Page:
For a brief account of what “democracy” means in our philosophical tradition, see my POLITICAL KEYWORDS (Blackwell Publishers, 2007). What it means in our political culture has never been more than a pale approximation of any of the term’s legitimate theoretical meanings. However, in the past six years, we’ve reached a new low. For the Bush administration, “democracy” is a word to bandy about to justify imperial interventions. To this day, the major media remain complicit in this shameless exploitation of an honorable ideal. Even for the United States, the Bush government’s adherence to any plausible conception of “democracy” is attenuated to the point of non-existent. They do believe in elections – enough to steal them (as in 2000) and to “fix” them well enough that they don’t need to be stolen (as in 2004). [Remember “Landslide Lyndon?” The Democrats started down their slippery slope when they forgot how to cheat.] Not postponing elections (as the “fascisant” Guiliani proposed for New York City after 9/11) or abrogating their results is all the concession Bush and Company make to democratic theory. Otherwise, their theory of government is dictatorial, not democratic. Republican functionaries have even concocted a jurisprudential doctrine, the theory of “the unitary executive,” to defend elective dictatorship. That a theory so patently contrary to the words of the Constitution and so bereft of cogency could be taken seriously, not least by the federal judiciary up to and including the Supreme Court, attests only to the decrepit state of legal thinking in the Reagan-Bush I -Clinton-Bush II era.

In case there was any doubt before, the Democrats – today on the verge of caving in entirely to Bush on war funding -- are not much better. The 2006 elections were as close as we can get, with our feeble democratic institutions, to a referendum on Bush’s wars. Bush lost resoundingly. Being un-Republicans, Democrats won. They could have – and still can – end the war by not funding it. That would fulfill their mandate, and accord with their Constitutional duty. But instead the Clintonized party leadership, supported by the right wing Democrats they helped select and put into office, evidently resolved to reject their mandate, while appearing to embrace it. They resolved, in other words, to insult their constituents’ intelligence by declaring opposition to the Bush wars and then funding them, justifying their incoherent and immoral stance on the grounds that it is necessary for “supporting the troops” – as if getting troops killed and wounded, turning more than a few of them into murderers and torturers, and brutally disrupting the lives of their families and friends counts as “support.” Thus the Democratic Party has lapsed back into what it does best: aiding and abeting the murder and mayhem that the Cheney/Bush government has unleashed upon the world.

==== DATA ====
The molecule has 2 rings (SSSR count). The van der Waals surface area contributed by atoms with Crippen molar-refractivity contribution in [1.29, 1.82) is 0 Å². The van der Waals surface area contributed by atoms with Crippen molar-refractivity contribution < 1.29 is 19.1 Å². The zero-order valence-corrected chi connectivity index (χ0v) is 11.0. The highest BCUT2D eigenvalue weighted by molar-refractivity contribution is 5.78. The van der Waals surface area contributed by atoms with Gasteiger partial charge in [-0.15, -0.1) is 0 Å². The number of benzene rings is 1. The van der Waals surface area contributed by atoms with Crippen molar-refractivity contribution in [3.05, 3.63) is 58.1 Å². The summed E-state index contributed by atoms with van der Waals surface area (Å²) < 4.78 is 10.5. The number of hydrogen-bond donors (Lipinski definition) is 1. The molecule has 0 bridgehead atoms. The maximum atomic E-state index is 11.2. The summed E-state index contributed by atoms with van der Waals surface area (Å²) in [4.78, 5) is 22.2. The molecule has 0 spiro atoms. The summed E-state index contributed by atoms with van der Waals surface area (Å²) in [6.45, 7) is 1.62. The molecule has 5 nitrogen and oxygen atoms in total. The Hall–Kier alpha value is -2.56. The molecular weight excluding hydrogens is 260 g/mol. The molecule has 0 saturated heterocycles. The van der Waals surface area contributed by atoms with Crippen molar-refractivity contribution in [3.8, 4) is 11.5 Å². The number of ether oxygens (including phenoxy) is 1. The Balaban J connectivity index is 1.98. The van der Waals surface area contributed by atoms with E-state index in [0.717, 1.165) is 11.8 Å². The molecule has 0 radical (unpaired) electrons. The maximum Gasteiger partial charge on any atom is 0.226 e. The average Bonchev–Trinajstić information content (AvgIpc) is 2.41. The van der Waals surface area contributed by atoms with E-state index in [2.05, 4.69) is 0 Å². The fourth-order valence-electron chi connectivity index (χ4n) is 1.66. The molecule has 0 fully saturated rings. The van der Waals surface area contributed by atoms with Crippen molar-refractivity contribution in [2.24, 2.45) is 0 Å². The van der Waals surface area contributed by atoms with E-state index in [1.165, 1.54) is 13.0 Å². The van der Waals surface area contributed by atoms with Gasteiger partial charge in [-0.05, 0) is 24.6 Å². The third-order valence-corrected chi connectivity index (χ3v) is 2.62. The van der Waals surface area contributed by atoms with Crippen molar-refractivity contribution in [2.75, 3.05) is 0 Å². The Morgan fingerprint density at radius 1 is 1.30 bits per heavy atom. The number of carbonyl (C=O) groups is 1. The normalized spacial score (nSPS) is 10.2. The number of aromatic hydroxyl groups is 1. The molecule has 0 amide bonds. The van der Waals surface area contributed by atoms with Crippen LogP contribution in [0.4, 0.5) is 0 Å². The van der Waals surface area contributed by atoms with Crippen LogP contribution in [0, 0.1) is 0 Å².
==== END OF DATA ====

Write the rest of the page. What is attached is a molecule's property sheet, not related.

Nevertheless, we the people can still hold the war Democrats to account, even as we are constrained by institutional arrangements that make lesser evilism all but inevitable. There is a pledge now being circulated (see that we should all sign. It reads:

“I pledge to vote against every Senator and Representative who approves funding to continue the disastrous Iraq War. We have already given far too much of our blood and treasure - and killed far too many Iraqis - for a war based on lies. We are now occupying a hostile nation divided by civil war for the benefit of military contractors and Big Oil.
The only way to support our troops is to bring them home NOW, and no funds should be used for any other purpose. If Congress fails to bring our troops home, I will do everything I can - and urge everyone I know - to defeat pro-war Senators and Representatives, both in my party's primary elections and in the November general election.”

We should also be sure that our representatives in Congress and the Senate hear an earful as they return to their districts for the Memorial Day weekend, and that they hear from us – unrelentingly and militantly – thereafter. If they opt for war, they should be the ones to pay.